give unpleasant evidence that Milton was an almost unrivaled master of personal invective. The chief value of the entire series lies in the fact that they contain much nobly conceived and expressed autobiographical information, as well as some of the most sonorously harmoni ous prose to be found in any literature — for example, the closing paragraphs of the first tract. In general, their cumbrous style, their involved arguments and their antiquated sub ject matter make them difficult reading to all save professed Miltonians; but when their many merits are duly weighed and the stand ards of 17th century controversy are borne in mind, it seems scarcely an exaggeration to say that they combine with Milton s other works in prose and verse to give his fame a broader foundation than is possessed by any other Eng lish writer.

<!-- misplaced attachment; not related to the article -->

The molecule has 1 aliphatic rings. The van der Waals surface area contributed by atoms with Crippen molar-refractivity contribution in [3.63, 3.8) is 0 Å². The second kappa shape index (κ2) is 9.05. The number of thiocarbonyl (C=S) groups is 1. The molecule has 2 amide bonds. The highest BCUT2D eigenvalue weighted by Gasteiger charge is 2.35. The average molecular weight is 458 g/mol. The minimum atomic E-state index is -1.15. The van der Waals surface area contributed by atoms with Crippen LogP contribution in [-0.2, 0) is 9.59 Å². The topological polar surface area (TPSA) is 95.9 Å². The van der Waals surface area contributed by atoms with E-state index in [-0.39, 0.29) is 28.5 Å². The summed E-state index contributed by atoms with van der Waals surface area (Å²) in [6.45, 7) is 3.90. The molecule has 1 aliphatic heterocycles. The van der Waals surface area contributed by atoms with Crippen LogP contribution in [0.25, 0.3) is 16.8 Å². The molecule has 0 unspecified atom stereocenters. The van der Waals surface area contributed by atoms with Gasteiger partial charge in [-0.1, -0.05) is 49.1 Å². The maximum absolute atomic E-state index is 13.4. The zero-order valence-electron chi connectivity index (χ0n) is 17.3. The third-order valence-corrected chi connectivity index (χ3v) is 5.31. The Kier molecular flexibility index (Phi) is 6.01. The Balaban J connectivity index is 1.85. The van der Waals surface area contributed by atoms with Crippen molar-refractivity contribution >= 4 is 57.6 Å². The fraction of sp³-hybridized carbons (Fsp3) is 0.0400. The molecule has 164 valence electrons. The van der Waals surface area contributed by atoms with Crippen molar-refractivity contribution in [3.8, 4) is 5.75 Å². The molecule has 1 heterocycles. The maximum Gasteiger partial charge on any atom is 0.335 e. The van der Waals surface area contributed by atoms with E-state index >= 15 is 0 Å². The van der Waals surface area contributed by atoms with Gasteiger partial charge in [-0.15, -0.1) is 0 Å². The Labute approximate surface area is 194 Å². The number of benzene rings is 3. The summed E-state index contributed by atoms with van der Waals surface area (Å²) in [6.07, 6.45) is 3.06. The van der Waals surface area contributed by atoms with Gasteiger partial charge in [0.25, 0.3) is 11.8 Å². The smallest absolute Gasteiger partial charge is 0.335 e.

The pamphleteer and poet appears to have determined deliberately that he could do his country more good by writing on subjects of public concern than by entering the army. It was doubtless a wise decision. This can hardly be said of his resolve to marry. In the spring of 1643 he took a mysterious journey into Ox fordshire — possibly to collect a debt owed him by a cavalier named Richard Powell. A few weeks later he returned to London with this gentleman's 17-year-old daughter, Mary, as his bride. Of the wooing and the reasons for the marriage nothing is known. The bride is said to have remained with Milton a month and then, finding her life dull, to have gone back to her father with the promise that she would return to her husband by the end of September. She failed to keep her promise, and Milton sent a messenger for her, who was t...pleasantly treated by her family. Then the irate husband declared he would never receive her and wrote his first tract on divorce. Such is the story given by Edward Phillips. There is an extant copy of the divorce tract, however, which is marked 1 Aug. 1643— and, unless this is a mis take, we are forced to believe that Milton was pleading for liberty to break the chains of matrimony at a time when, according to prece dent, he should have regarded them as strings of roses. Such an idealist might have ex pressed such views without reference to his own experiences and desires, but it is hard to divest one's self of the belief that in this in stance the wish was the father of the theory. It is almost certain that, whether or not there was between the pair a suddenly discovered incompatibility of temperament, each had rut son to regret the alliance, Milton because he had too young and flighty a partner, his wife be cause her Puritan husband, twice as old as herself, was too serious and self-absorbed. In the absence of evidence it is idle to discuss the suggestion that the bride resolved to be one in name only.